In the first two matches under Brian Bliss, Tyson Wahl returned at left back for the Crew, after sitting out the end of Warzycha’s reign. Wahl didn’t have the best of games in the first two outings of the Bliss era before moving to center back for last week’s match against Montreal.
It remains to be seen what position he starts in on Saturday night but in any case, the left side of defense is certainly a weak link for the Crew and one the Fire should look to exploit.
In the Montreal game, former Fire winger Justin Mapp caused the Crew all sorts of problems from his wide right position. After strong performances for Alex, Patrick Nyarko, Joel Lindpere and Dilly Duka in recent weeks, picking two of the four to occupy the wide positions will be a tough decision for Frank Klopas.
I look for Jalil Anibaba to get forward at every opportunity to support the starting right winger and extend the Crew’s defensive woes on the left hand side for another match.
Prediction: 2-0 Fire with goals from Jalil Anibaba and Chris Rolfe.
Stephen Piggott is a contributor to Chicago-Fire.com.
Last night, Marty Allen, the Grand Prize winner in our Mobile App Contest powered by Cricket got to fulfill his prize, going out to dinner with Gonzalo Segares and Daniel Paladini at Vapiano in Lincoln Park!
Check out a couple photos from dinner and be sure to download the club's new and improved mobile app, available on iOS and Droid by visiting www.chicago-fire.com/app.
In advance of Thursday's Soccer & Style runway show, it appears Austin Berry, Hunter Jumper and Paolo Tornaghi have begun channeling their inner Zoolander...
Catch the trio plus a number of other Fire players walk down the runway Thursday night at Roof on the Wit, benefitting the Chicago Fire Foundation.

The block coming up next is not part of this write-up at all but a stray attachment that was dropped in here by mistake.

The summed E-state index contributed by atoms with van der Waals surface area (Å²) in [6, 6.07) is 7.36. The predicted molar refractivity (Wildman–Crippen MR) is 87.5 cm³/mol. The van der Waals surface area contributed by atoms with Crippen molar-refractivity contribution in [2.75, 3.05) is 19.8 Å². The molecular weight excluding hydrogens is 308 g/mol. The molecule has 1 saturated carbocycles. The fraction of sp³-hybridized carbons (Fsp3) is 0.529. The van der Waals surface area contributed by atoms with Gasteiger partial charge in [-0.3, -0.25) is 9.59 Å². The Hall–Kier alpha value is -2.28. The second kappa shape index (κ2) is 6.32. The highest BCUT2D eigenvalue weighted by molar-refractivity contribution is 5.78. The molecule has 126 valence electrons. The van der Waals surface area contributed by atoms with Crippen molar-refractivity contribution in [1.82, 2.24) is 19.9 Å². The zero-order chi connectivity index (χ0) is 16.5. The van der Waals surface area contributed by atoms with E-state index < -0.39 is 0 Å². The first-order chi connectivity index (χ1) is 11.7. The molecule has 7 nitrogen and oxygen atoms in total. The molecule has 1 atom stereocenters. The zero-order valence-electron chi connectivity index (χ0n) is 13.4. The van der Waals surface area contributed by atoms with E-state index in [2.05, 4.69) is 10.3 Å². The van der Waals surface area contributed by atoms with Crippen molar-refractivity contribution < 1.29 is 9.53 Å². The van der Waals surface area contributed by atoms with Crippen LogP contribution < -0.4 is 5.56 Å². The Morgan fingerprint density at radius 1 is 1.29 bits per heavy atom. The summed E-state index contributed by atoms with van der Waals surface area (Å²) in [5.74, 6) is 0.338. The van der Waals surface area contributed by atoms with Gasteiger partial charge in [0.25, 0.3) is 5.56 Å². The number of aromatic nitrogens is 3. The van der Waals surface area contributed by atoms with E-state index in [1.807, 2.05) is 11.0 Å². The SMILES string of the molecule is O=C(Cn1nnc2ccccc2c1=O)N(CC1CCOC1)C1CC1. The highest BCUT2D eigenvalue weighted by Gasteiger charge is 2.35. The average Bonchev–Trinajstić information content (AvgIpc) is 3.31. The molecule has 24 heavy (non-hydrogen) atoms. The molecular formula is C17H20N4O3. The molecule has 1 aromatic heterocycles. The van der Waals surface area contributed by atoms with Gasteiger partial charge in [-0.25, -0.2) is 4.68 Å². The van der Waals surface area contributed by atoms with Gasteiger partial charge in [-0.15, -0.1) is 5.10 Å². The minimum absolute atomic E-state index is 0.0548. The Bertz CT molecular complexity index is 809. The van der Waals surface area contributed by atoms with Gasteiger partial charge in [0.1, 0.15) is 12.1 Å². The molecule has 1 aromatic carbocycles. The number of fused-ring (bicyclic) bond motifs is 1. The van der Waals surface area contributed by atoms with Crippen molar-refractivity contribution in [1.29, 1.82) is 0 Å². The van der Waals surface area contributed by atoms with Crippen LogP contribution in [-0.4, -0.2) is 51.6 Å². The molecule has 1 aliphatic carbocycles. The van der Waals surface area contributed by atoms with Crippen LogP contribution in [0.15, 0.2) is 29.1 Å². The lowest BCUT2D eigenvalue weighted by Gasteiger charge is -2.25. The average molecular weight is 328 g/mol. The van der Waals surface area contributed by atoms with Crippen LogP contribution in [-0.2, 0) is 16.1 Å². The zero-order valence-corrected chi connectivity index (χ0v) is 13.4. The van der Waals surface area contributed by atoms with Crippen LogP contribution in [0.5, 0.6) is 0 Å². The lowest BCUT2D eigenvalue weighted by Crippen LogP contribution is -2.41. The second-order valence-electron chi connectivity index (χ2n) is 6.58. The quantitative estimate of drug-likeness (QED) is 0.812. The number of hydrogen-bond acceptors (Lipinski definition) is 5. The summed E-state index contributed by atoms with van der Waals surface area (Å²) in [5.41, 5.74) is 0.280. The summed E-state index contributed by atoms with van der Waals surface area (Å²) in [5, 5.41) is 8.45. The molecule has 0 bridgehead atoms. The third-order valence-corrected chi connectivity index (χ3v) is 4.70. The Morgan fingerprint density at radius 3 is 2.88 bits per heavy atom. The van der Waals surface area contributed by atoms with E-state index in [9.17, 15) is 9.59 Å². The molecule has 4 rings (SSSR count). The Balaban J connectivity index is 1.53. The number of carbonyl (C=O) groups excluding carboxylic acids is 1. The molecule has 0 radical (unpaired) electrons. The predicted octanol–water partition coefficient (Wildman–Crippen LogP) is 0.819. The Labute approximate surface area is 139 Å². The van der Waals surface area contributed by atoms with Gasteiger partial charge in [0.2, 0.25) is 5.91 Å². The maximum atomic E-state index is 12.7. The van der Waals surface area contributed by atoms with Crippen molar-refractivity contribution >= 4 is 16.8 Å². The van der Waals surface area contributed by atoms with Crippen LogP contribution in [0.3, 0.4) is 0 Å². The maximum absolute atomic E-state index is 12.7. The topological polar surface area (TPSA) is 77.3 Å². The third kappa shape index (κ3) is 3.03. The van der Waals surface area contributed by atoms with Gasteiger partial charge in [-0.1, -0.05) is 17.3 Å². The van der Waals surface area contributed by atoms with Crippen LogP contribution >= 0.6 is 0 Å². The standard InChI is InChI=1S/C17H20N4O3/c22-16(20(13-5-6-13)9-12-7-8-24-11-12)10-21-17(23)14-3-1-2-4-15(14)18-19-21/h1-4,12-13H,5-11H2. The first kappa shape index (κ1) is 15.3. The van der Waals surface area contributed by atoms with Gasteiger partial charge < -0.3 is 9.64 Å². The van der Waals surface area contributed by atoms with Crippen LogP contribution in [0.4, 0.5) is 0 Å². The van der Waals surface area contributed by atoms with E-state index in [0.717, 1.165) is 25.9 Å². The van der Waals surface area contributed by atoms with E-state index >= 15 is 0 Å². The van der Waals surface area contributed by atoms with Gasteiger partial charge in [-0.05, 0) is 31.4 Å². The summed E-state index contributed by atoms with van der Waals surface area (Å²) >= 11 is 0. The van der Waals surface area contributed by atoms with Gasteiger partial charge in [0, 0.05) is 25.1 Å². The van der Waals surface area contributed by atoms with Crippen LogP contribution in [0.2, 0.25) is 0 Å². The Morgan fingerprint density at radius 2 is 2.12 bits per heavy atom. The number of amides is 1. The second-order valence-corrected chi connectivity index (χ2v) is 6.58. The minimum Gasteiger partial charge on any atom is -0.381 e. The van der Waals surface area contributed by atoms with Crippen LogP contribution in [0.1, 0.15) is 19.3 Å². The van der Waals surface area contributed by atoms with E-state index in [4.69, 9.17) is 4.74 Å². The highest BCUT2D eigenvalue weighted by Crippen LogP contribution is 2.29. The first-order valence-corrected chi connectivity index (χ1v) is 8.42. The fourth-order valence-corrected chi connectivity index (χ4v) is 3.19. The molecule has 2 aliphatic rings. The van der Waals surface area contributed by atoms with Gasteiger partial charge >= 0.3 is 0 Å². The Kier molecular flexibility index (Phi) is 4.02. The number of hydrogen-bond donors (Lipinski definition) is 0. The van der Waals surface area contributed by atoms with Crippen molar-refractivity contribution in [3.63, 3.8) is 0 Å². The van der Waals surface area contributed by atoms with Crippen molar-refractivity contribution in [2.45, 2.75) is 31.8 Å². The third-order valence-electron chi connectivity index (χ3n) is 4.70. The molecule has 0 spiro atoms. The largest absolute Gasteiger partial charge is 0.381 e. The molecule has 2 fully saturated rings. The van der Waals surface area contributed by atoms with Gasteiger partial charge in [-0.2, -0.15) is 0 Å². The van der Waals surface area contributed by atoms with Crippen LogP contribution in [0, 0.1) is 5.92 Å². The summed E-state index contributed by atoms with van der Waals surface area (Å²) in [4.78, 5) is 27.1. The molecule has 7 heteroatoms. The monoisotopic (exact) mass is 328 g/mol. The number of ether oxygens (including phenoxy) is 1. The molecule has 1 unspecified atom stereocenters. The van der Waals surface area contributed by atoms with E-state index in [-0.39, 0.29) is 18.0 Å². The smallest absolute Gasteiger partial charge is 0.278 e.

Tickets available here.
In society we all can't agree on everything, but there is one thing we can all agree on... Everything is better in slow motion.
This week we caught two goals on our "behind the net" cameras. First we have Mike Magee's perfectly timed run to give him his 16th MLS goal on the season. And if that wasn't enough, we also caught Alex's #BRAZILIANT shot from distance to put the game away.
Some of the best tweets from Saturday's 3-2 victory over New England are below... Have the chance to see your tweets in a future gallery, by hashtagging #cf97!
So now we have a different sort of perspective. Now suddenly the Fire are sitting in a playoff spot. Now the fight has paid off and the double comeback on Saturday night has everyone high and talking about “attitude” and “mentality” and there’s a different feel. Can you tell? Off-field issues, on field disappointments, coaching decisions, refereeing - it all feels a little irrelevant right now.
Now the approach is different. Now the Fire have in some way reached their goal, they’ve come back and got into a playoff spot. Now the team has a little momentum again, a little confidence, a little faith in this season’s various experiments.